Singleton water licence: a death sentence for arid ecosystems

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LETTER TO THE EDITOR

Due to a perceived conflict of interest, the Environment Minister Eva Lawler deferred the decision to approve the controversial Singleton Station water licence to Minister Kate Worden.

With only four days to consider complex evidence before handing down her precedent-setting decision, yesterday Minister Worden upheld the extraction of 40 billion litres of groundwater annually from 144 bores.

The independent review panel made a series of recommendations for further conditions on the licence, yet concerningly, not all have been adopted.

The licence guarantees the destruction of arid ecosystems and shows a flawed commitment from the Government for water security for all Territorians.

This decision is a death sentence. The licence guarantees the death of 30% of the groundwater dependent ecosystems throughout that vast arid area.

The Territory has failed in their duty to ensure development is not at the expense of vulnerable ecosystems. This scale of government-sanctioned environmental degradation is astonishing.

The amendments will have little effect. The licence is simply too big.

Gifting an enormous volume of water to a private company in an arid zone is a short term gain but in the longer term it’s unsustainable. We’ve seen in other parts of the country that buying back water licences costs the taxpayer a lot of money.

During a Ministerial Review in September, ALEC argued that the Water Controller’s decision to grant the licence was unlawful on several grounds including breaching the Water Act and posing unacceptable levels of uncertainty regarding environmental impacts.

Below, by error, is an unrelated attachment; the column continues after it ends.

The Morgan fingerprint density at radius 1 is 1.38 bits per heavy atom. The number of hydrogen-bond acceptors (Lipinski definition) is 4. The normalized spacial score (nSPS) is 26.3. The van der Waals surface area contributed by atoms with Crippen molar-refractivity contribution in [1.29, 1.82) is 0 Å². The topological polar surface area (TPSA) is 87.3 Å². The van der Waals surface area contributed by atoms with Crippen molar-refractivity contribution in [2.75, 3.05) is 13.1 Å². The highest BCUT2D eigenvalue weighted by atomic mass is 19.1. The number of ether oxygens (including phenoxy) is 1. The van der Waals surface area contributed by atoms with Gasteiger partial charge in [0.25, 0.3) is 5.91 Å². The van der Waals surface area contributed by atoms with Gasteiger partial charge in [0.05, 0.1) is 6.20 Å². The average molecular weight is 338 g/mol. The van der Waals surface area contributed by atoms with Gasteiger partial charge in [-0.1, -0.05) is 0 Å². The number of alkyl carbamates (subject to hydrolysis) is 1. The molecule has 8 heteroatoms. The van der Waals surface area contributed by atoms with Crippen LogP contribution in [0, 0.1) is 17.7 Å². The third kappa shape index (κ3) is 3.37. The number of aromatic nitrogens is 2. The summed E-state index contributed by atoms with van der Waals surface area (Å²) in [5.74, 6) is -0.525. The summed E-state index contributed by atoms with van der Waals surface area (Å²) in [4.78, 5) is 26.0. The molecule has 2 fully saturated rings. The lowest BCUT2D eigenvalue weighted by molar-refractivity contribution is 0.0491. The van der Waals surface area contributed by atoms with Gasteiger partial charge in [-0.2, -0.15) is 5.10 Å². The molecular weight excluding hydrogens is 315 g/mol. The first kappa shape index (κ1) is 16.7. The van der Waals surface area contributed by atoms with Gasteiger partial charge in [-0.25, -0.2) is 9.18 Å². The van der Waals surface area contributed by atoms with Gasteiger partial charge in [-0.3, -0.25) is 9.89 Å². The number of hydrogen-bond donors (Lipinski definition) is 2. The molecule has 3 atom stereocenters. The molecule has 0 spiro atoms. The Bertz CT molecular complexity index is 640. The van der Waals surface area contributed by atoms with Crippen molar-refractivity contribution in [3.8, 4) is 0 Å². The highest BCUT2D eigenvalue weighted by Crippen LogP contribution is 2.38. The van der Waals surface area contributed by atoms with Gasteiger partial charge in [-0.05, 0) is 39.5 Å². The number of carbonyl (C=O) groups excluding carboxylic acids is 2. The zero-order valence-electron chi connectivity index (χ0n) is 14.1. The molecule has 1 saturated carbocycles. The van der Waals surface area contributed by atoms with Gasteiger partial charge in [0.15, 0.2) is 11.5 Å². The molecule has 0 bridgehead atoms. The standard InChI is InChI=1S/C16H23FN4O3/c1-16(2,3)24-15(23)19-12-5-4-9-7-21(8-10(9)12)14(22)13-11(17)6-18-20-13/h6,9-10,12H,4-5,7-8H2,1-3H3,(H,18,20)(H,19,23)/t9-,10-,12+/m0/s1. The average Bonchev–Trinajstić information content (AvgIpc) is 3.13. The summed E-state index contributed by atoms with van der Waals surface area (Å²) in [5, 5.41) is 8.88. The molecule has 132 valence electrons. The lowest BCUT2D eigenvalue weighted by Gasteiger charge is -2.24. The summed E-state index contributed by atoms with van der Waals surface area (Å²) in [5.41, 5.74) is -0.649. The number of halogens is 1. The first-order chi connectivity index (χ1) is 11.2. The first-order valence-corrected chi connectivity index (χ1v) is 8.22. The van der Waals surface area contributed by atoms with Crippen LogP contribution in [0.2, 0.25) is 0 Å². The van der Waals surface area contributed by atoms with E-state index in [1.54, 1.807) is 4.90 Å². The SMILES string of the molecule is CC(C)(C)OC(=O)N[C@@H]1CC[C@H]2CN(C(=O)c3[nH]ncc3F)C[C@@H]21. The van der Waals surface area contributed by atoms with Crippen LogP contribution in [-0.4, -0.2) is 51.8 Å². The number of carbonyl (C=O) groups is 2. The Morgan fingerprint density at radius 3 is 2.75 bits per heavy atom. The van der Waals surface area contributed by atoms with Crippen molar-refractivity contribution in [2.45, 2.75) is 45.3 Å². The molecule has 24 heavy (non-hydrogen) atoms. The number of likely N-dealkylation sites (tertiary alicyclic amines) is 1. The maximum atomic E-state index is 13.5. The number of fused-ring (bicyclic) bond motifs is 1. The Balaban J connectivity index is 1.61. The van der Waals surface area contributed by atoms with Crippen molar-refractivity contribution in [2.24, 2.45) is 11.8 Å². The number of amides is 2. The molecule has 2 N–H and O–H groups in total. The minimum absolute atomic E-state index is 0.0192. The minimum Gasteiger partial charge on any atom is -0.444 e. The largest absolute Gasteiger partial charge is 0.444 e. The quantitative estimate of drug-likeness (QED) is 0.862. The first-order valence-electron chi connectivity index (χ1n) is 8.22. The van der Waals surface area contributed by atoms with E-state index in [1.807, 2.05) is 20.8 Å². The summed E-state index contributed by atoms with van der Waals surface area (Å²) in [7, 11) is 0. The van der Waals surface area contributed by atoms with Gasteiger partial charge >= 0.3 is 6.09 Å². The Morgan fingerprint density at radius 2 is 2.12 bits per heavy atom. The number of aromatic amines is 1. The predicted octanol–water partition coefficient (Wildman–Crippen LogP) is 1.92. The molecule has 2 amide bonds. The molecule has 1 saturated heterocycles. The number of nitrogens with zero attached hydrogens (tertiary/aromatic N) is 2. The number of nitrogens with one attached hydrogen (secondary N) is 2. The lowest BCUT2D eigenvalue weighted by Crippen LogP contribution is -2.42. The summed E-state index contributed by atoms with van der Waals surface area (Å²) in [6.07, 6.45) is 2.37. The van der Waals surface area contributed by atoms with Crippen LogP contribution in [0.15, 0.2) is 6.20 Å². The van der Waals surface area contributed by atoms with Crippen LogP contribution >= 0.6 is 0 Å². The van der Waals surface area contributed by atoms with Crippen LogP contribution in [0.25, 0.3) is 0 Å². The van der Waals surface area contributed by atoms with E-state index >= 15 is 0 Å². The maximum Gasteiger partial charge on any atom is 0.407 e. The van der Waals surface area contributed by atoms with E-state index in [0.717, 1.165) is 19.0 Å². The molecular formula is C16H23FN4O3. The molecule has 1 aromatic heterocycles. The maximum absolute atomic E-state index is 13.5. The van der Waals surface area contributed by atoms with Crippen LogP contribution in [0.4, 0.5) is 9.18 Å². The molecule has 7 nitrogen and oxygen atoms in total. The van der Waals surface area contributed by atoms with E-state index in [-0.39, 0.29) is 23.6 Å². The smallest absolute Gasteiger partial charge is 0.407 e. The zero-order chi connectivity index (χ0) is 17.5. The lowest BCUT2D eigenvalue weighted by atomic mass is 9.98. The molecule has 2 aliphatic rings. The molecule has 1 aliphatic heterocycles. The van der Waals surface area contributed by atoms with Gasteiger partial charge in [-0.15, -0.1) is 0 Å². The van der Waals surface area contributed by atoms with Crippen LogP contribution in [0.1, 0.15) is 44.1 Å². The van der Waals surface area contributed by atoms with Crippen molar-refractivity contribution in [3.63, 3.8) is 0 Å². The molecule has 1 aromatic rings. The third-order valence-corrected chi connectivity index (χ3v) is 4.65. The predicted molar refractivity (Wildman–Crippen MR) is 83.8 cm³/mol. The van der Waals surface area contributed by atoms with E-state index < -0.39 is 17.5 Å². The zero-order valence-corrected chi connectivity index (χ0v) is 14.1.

The requirements and outcome of the review demonstrates that when the Territory Government is so narrowly focused on economic development, more than ever, independent environmental organisations are critical.

Organisations like ALEC and the Environmental Defenders Office provide otherwise lacking scrutiny and rigour to decisions that will have lasting impact on our communities and ecosystems.

We need a stronger and more transparent process based on rigorous scientific assessment before water licences are granted to protect the health of our ecosystems and ensure drinking water for future generations.

ALEC and other interested parties have 60 days to seek a judicial review.

We are consulting with some of Australia’s top water law experts. Together, we will choose a course of action that will result in the best outcomes for the environment.

Arid Lands Environment Centre (ALEC) General Manager Jade Kudrenko.

 

UPDATE Nov 17 @8am

The Central Land Council says in a media release that it is exploring all legal avenues to challenge the decision.

It quotes its chief executive Les Turner (pictured) saying the government can only rebuild trust if it scraps the licence and starts from scratch, doing a full public assessment of the potential impacts, as its own review panel proposed.

“We are getting legal advice about our options. The licence is simply too big, too risky and threatens our sacred sites – and the review panel agrees,” says Mr Turner.

“Te decision shows that the government only pays lip service to Aboriginal cultural values.

“The government leaves the company to identify how much water there is, to assess and monitor the impact of the licence on our water sites, such as soakages, trees and dreaming tracks.

“It has abrogated its responsibility to protect our sites and country and handballed it to Fortune Agribusiness.